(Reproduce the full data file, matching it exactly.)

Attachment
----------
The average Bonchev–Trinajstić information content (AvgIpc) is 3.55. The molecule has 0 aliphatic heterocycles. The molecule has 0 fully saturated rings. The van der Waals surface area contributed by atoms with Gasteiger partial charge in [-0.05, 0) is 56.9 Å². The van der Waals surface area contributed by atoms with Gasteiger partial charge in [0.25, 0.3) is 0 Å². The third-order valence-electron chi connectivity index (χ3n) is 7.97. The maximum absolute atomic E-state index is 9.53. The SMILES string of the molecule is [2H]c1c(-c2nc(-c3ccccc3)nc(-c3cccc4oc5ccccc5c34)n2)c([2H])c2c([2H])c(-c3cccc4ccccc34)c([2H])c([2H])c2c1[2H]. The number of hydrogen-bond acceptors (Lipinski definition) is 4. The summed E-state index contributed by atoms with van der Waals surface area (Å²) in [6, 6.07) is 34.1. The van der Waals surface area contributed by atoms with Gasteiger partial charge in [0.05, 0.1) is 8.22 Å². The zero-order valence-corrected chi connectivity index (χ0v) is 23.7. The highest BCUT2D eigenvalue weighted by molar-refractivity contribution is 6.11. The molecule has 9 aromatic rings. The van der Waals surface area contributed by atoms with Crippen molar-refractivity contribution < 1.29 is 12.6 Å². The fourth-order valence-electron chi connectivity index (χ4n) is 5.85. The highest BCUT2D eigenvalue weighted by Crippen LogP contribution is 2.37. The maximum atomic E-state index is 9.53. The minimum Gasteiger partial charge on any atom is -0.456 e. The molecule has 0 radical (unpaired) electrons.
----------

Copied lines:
The average Bonchev–Trinajstić information content (AvgIpc) is 3.55. The molecule has 0 aliphatic heterocycles. The molecule has 0 fully saturated rings. The van der Waals surface area contributed by atoms with Gasteiger partial charge in [-0.05, 0) is 56.9 Å². The van der Waals surface area contributed by atoms with Gasteiger partial charge in [0.25, 0.3) is 0 Å². The third-order valence-electron chi connectivity index (χ3n) is 7.97. The maximum absolute atomic E-state index is 9.53. The SMILES string of the molecule is [2H]c1c(-c2nc(-c3ccccc3)nc(-c3cccc4oc5ccccc5c34)n2)c([2H])c2c([2H])c(-c3cccc4ccccc34)c([2H])c([2H])c2c1[2H]. The number of hydrogen-bond acceptors (Lipinski definition) is 4. The summed E-state index contributed by atoms with van der Waals surface area (Å²) in [6, 6.07) is 34.1. The van der Waals surface area contributed by atoms with Gasteiger partial charge in [0.05, 0.1) is 8.22 Å². The zero-order valence-corrected chi connectivity index (χ0v) is 23.7. The highest BCUT2D eigenvalue weighted by molar-refractivity contribution is 6.11. The molecule has 9 aromatic rings. The van der Waals surface area contributed by atoms with Crippen molar-refractivity contribution < 1.29 is 12.6 Å². The fourth-order valence-electron chi connectivity index (χ4n) is 5.85. The highest BCUT2D eigenvalue weighted by Crippen LogP contribution is 2.37. The maximum atomic E-state index is 9.53. The minimum Gasteiger partial charge on any atom is -0.456 e. The molecule has 0 radical (unpaired) electrons.